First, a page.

Wills & Trusts
Although many people view a Will as the end result of "getting their affairs in order", it is really just one piece of a comprehensive plan for ensuring that your assets pass to whom you want and in the manner in which you want. One limitation of a Will is that it is effective only on your death. If you are incapacitated during your lifetime, your Will cannot be used to determine guardians for you or for your children or define who can act on your behalf to pay your bills, get your mail, or manage many other aspects of your life that need to be addressed. Another limitation of a Will is that it requires the intervention of a Court through the Probate process.
There are two types of Wills which we use in support of your comprehensive plan.
A Will (or a 'Last Will and Testament') is a legal document that tells the Probate Court how you want your property distributed after you die, and who has the power and responsibility to wrap up your affairs. Through the Probate process the Court will give the 'Executor' of your will (called the Personal Representative in Oregon) the authority to gather all of your property, pay any remaining creditor bills, and distribute your remaining property as you specify in your Will. Because the Will takes effect only after a court determines that it is a valid document, a judge must act before your executor can step in and manage your estate.
A Pour-Over Will is a legal document used in conjunction with a Living Trust and is an integral part of any comprehensive plan designed to avoid the Probate process. In the event that you die with assets outside of your Living Trust, a Pour-Over Will acts to complete your estate plan, and avoid Probate, by providing that assets not transferred to your Living Trust during your lifetime are to transferred to your Living Trust after death.
A Trust created in the Will which does not become effective until the moment of death when the Will becomes effective. Most often used for controlling money to children or to a surviving spouse.
A Living Trust, or a Revocable Living Trust, is treated by Oregon law as the functional equivalent of a Will. It is created by the Trustor (or Settlor or Grantor) who designates a beneficiary or beneficiaries of the Trust, appoints a Trustee to manage the assets of the Trust and transfers title of the Trustor's assets to the Trust. As a general rule, the Trustor assumes all three roles. Unlike a Will, which is only effective at the death of Testator, a Revocable Living Trust is effective when created and funded. A fully funded Revocable Living Trust is part of a comprehensive plan which provides instructions to the successor Trustee and others allowing you to control your property while you are alive, take care of you and your loved ones in the event of disability, pass your property to your heirs when and how you want while maintaining privacy regarding the details of your assets, and avoid the intervention of the Court in the Probate process.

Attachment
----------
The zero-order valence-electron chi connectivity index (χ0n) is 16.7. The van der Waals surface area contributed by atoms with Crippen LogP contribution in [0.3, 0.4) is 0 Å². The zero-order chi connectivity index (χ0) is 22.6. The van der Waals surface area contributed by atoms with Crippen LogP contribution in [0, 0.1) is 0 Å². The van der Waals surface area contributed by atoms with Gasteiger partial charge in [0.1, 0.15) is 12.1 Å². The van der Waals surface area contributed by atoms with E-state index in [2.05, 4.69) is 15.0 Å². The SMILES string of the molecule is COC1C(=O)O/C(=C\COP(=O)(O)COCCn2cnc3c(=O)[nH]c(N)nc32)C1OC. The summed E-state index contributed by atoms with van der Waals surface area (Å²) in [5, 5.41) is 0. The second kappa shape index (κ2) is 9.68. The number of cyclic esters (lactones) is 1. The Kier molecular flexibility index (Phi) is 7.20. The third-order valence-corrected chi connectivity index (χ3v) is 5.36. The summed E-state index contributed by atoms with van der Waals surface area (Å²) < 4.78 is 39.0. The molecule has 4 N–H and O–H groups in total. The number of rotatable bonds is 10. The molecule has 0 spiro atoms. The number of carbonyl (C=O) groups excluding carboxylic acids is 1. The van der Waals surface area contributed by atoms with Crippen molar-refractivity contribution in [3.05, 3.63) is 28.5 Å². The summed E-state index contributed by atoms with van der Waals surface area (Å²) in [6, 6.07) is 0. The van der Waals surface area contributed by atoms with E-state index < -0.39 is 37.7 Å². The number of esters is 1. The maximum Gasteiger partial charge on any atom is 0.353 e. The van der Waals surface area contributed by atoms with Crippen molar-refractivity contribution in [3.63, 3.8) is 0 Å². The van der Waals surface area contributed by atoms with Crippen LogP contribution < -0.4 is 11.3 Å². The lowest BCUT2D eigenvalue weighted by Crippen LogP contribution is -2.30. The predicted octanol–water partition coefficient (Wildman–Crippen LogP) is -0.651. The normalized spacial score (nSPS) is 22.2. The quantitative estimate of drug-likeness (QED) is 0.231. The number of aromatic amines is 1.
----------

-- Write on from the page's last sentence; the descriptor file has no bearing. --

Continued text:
A Revocable Trust is so named because during the Trustor's lifetime, and while the Trustor is not incapacitated, the Trustor can revoke the Trust and take title in the Trustor's name. Because the Trustor has not relinquished control of the assets, the Internal Revenue Service treats the assets as belonging to the Trustor.
There are many different Irrevocable Trusts. In general terms, an Irrevocable Trust is a Trust that, once executed, cannot be revoked.
An Irrevocable Life Insurance Trust (ILIT) is an example of an Irrevocable Trust. Life insurance is a unique asset in that it serves numerous diverse functions in a tax-favored environment. Life insurance proceeds are received income tax free and, if properly owned by an Irrevocable Life Insurance Trust, life insurance proceeds can also be received free of estate tax. An ILIT is one of the most popular wealth planning devices. It is a trust designed to own a life insurance policy, usually on the lives of you and your spouse. You gift funds to the trust periodically and the trustee uses the funds to pay premiums on the life insurance policy. The ILIT is designed to produce many benefits for you and your family, some of which are that it allows you to accumulate assets outside of your taxable estate, it protects the assets from the claims of creditors, and avoid estate tax upon the distribution of funds to your family.